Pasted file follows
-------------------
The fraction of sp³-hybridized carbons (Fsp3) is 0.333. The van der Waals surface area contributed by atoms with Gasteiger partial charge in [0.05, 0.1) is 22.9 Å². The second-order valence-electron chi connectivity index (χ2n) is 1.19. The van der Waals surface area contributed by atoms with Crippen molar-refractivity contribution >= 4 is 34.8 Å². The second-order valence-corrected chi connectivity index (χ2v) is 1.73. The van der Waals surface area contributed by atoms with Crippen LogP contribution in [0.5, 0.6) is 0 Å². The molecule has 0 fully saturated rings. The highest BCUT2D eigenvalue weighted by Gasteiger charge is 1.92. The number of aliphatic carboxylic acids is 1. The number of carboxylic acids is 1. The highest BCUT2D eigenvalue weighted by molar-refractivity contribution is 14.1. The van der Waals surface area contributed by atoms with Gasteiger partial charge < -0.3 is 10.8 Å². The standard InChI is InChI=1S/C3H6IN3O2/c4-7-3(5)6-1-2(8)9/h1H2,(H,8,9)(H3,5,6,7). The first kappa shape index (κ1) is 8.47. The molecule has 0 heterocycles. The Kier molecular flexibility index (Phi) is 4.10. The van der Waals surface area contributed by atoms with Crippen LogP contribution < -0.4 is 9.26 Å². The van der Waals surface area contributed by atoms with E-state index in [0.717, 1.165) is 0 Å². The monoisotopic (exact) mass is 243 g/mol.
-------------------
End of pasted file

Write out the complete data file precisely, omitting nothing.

The fraction of sp³-hybridized carbons (Fsp3) is 0.333. The van der Waals surface area contributed by atoms with Gasteiger partial charge in [0.05, 0.1) is 22.9 Å². The second-order valence-electron chi connectivity index (χ2n) is 1.19. The van der Waals surface area contributed by atoms with Crippen molar-refractivity contribution >= 4 is 34.8 Å². The second-order valence-corrected chi connectivity index (χ2v) is 1.73. The van der Waals surface area contributed by atoms with Crippen LogP contribution in [0.5, 0.6) is 0 Å². The molecule has 0 fully saturated rings. The highest BCUT2D eigenvalue weighted by Gasteiger charge is 1.92. The number of aliphatic carboxylic acids is 1. The number of carboxylic acids is 1. The highest BCUT2D eigenvalue weighted by molar-refractivity contribution is 14.1. The van der Waals surface area contributed by atoms with Gasteiger partial charge < -0.3 is 10.8 Å². The standard InChI is InChI=1S/C3H6IN3O2/c4-7-3(5)6-1-2(8)9/h1H2,(H,8,9)(H3,5,6,7). The first kappa shape index (κ1) is 8.47. The molecule has 0 heterocycles. The Kier molecular flexibility index (Phi) is 4.10. The van der Waals surface area contributed by atoms with Crippen LogP contribution < -0.4 is 9.26 Å². The van der Waals surface area contributed by atoms with E-state index in [0.717, 1.165) is 0 Å². The monoisotopic (exact) mass is 243 g/mol.